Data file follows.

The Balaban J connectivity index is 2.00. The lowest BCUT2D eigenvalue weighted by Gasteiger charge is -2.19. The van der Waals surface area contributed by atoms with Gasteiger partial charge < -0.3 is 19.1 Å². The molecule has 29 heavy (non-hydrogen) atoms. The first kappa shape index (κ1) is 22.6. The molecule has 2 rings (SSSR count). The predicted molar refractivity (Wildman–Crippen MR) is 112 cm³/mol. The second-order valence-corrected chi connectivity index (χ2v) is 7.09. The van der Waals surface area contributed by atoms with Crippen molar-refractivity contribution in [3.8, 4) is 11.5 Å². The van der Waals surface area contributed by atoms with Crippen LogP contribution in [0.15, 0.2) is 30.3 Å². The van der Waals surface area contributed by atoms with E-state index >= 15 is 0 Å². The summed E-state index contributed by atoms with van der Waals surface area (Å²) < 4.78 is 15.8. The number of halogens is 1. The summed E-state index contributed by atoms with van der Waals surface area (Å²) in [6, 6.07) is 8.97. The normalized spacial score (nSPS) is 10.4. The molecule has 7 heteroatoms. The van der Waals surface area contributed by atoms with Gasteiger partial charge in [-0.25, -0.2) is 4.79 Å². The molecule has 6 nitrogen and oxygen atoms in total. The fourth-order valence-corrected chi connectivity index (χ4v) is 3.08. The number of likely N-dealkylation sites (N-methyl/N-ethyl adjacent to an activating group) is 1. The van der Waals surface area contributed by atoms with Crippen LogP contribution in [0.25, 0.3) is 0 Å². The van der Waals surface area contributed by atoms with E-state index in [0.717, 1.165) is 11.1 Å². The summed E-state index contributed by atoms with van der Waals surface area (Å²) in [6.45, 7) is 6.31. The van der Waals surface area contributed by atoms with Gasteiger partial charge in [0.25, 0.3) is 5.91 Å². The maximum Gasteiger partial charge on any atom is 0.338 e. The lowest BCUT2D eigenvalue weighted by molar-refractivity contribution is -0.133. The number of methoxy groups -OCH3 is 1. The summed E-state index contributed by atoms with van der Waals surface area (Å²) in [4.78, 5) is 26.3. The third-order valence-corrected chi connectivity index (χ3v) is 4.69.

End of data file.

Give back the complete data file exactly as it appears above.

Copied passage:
The Balaban J connectivity index is 2.00. The lowest BCUT2D eigenvalue weighted by Gasteiger charge is -2.19. The van der Waals surface area contributed by atoms with Gasteiger partial charge < -0.3 is 19.1 Å². The molecule has 29 heavy (non-hydrogen) atoms. The first kappa shape index (κ1) is 22.6. The molecule has 2 rings (SSSR count). The predicted molar refractivity (Wildman–Crippen MR) is 112 cm³/mol. The second-order valence-corrected chi connectivity index (χ2v) is 7.09. The van der Waals surface area contributed by atoms with Crippen molar-refractivity contribution in [3.8, 4) is 11.5 Å². The van der Waals surface area contributed by atoms with Crippen LogP contribution in [0.15, 0.2) is 30.3 Å². The van der Waals surface area contributed by atoms with E-state index >= 15 is 0 Å². The summed E-state index contributed by atoms with van der Waals surface area (Å²) < 4.78 is 15.8. The number of halogens is 1. The summed E-state index contributed by atoms with van der Waals surface area (Å²) in [6, 6.07) is 8.97. The normalized spacial score (nSPS) is 10.4. The molecule has 7 heteroatoms. The van der Waals surface area contributed by atoms with Gasteiger partial charge in [-0.25, -0.2) is 4.79 Å². The molecule has 6 nitrogen and oxygen atoms in total. The fourth-order valence-corrected chi connectivity index (χ4v) is 3.08. The number of likely N-dealkylation sites (N-methyl/N-ethyl adjacent to an activating group) is 1. The van der Waals surface area contributed by atoms with Crippen LogP contribution in [0.25, 0.3) is 0 Å². The van der Waals surface area contributed by atoms with E-state index in [0.717, 1.165) is 11.1 Å². The summed E-state index contributed by atoms with van der Waals surface area (Å²) in [6.45, 7) is 6.31. The van der Waals surface area contributed by atoms with Gasteiger partial charge in [0.25, 0.3) is 5.91 Å². The maximum Gasteiger partial charge on any atom is 0.338 e. The lowest BCUT2D eigenvalue weighted by molar-refractivity contribution is -0.133. The number of methoxy groups -OCH3 is 1. The summed E-state index contributed by atoms with van der Waals surface area (Å²) in [4.78, 5) is 26.3. The third-order valence-corrected chi connectivity index (χ3v) is 4.69.